20. i.e moleskin wallet, lit. wearers of the blind; blind = wallet.
21. lit. man-treading; Prometheus made man of clay.
23. Omphalè (cf. Ovid, Fasti 2.805).
24. son of Hermes, and, in a sense, son of Odysseus.
25. lit. box-legged box = hoof.
26. Echo cannot speak of herself.
27. = of beautiful voice.
This puzzle is written in the Iambic metre and composed of two pairs of complete lines, five pairs of half-lines, and two pairs of three-quarter lines, arranged in the form of an altar. Of the writer nothing is known; he was obviously acquainted with the Pipe and also with Lycophron’s Alexandra. The poem is mentioned by Lucian (Lexiph. 25), but metrical considerations point to its being of considerably later date than the Pipe. Moreover, the idea of making an altar of verses presupposes a change in the conception of what a poem is. It was now a thing of ink and paper, and Dosiadas seems to have interpreted the Pipe in the light of the pipes of his own time, as representing the outward appearance of an actual pipe. (Anthology, XV, 26.)
I am the work of the husband1 of a mannish-mantled quean,2 of a twice-young mortal,3 not Empusa’s4 cinder-bedded scion,5 who was the killing6 of a Teucrian neatherd7 and of the childing of a bitch,8 but he leman9 of a golden woman; and he made me when the husband-boiler10 smote down the brazen-leggèd breeze11 wrought of the twice-wed mother-hurtled virgin-born12; and when the slaughterman13 of Theocritus14 and burner15 of the three-nighted16 gazed upon this wrought piece,17 a full dolorous shriek he shright, for a belly-creeping18 shedder of age did him despite with enshafted venom19; but when he was alackadaying in the wave-ywashen,20 Pan’s mother’s21 thievish twy-lived bedfellow22 came with the scion23 of a cannibal, and carried him into the thrice-sacked daughter24 of Teucer for the sake of Ilus-shivering25 arrow-heads.
2. Medea put on man’s clothes to fly into Media.
3. rejuvenated in Medea’s caldron; this also = Thessalian.
4. i.e. Thetis, who could change her form like Empusa.
5. Thetis put Achilles in the fire to immortalize him.
6. active and passive.
7. he was killed by Paris.
8. and killer of Hector son of Hecuba, who became a dog.
9. i.e. Jason, who built this altar to Chrysè (= Golden) on the way to Colchis.
11. Talos the brazen man protected Crete; also = guardian and other things.
12. Hephaestus wedded Aphrodite and Aglaia, and was a virgin-birth of Hera who cast him from Olympus.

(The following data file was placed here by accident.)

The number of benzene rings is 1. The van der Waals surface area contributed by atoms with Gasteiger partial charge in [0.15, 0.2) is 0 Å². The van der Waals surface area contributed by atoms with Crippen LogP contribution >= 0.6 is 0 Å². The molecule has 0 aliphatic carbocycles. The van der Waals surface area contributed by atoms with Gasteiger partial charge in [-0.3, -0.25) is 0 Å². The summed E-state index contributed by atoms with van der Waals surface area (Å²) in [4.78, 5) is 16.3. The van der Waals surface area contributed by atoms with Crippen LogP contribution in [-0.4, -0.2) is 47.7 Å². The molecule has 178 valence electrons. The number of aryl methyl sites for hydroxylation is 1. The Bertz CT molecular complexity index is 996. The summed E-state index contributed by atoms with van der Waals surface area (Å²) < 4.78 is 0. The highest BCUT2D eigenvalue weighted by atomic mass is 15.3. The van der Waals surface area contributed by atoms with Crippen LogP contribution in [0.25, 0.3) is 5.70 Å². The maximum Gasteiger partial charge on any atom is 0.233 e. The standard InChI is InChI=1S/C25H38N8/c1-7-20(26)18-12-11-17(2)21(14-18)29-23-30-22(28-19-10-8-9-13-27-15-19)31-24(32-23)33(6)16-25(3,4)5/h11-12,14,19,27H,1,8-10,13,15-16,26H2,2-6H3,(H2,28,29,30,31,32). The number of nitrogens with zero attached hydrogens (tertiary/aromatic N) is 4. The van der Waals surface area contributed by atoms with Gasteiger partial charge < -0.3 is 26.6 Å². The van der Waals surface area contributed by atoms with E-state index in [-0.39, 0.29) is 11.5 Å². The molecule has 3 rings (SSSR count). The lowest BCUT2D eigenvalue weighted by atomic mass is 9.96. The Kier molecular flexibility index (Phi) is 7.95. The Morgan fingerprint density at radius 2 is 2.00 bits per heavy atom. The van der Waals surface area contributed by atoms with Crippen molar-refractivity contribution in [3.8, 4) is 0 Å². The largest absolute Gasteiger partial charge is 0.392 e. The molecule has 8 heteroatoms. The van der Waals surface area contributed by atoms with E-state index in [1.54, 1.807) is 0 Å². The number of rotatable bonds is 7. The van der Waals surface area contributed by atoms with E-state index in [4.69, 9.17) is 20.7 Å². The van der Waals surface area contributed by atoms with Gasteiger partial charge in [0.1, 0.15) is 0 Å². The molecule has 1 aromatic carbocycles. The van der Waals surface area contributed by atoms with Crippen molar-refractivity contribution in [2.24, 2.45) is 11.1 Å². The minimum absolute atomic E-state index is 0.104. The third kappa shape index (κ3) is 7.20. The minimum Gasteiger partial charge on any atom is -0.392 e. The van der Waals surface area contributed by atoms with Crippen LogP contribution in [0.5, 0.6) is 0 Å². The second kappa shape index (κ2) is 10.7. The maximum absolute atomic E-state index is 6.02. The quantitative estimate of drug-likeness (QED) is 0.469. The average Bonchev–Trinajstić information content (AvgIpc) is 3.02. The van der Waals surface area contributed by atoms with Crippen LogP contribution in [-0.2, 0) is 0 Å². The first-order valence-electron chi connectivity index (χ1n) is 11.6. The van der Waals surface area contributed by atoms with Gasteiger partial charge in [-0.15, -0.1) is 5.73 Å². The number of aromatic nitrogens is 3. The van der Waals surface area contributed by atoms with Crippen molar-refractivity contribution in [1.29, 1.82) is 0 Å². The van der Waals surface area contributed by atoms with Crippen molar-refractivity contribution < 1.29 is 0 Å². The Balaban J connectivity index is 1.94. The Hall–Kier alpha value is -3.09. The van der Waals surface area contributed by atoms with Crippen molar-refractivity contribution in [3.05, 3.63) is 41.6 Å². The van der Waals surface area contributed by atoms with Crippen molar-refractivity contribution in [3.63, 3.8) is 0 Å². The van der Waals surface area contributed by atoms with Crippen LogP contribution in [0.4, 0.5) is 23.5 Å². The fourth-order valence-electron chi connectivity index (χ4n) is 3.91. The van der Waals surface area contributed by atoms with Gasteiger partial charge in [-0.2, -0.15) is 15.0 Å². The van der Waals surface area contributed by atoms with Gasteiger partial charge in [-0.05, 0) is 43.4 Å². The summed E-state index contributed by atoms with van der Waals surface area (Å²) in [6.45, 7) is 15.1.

14. Paris, see the Pipe.
15. lighter of the pyre.
16. Heracles was bettone on three nights.
17. the Altar.
18. a serpent.
19. poison = arrow.
20. isle of Lemnos.
22. Odysseus carried off the Palladium and came alive from Hades.
23. Diomed, son of Tydeus who ate Melanippus’ head.
24. by Heracles, the Amazon, the Greeks; also = land of Troy.
25. the arrows of Heracles brought by Philoctetes caused (Troy’s fall and) the destruction of the tomb (and corpse) of Ilus.
The Bestantinus of the manuscripts is very probably a corruption of Bestinus, that is L. Julius Vestinus, who is described in an inscription as “High-priest of Alexandria and all Egypt, Curator of the Museum, Keeper of the Libraries of both Greek and Roman at Rome, Supervisor of the Education of Hadrian, and Secretary to the same Emperor.” The dedication to Hadrian is contained in the acrostic, which runs, “O Olympian, mayst thou sacrifice in many years.” The Altar is composed of three Anacreontean lines, three trochaic tetrameters, three phalaecians, eleven iambic dimeters, three anapaestic dimeters, and three choriambic tetrameters. The poem is not a puzzle, except in so far as the acrostic furnishes this element; for, unlike its predecessors, it refers to itself in definite terms. The author has confined his imitation of Dosiadas to the shape of the poem and the use of out-of-the-way words and expressions. (Anthology, XV, 25.)
The murky flux of sacrifice bedews me not with ruddy trickles like the flux of a purple-fish, the whittles whetted upon Naxian stone spare over my head the possessions1 of Pan, and the fragrant ooze of Nysian boughs2 blackens me not with his twirling reek; for in me behold an altar knit neither of bricks aureate nor of nuggets Alybaean3, nor yet that altar which the generation of two that was born upon Cynthus did build with the horns of such as bleat and browse over the smooth Cynthian ridges, be not that made my equal in the weighing, for I was builded with aid of certain offspring4 of Heaven by the Nine5 that were born of Earth, and the liege-lord of the deathless decreed their work should be eterne. And now, good drinker of the spring that was strucken of the scion of the Gorgon, I pray that thou mayst do sacrifice upon me and pour plentiful libation of far goodlier gust than the daughters of Hymettus; up and come boldly unto this wrought piece, for ‘tis pure from venom-venting prodigies such as were hid in that other, which the thief who stole a purple ram set up unto the daughter6 of three sires in Thracian Neae over against Myrinè.7
1. "possessions of Pan" : sheep and oxen.
2. "fragrant ooze of Nysian boughs" : frankincense.
3. "nuggets Albyaean" : explained by Iliad 2.857.
4. "offspring of Heaven" : the Graces.
5. "the Nine" : the Muses.
6. "daughter of three sires" : an etymological variation of Tritogeneia.
7. The last few lines refer to the Altar of Dosiadas, Myrinè being another name for Lesbos.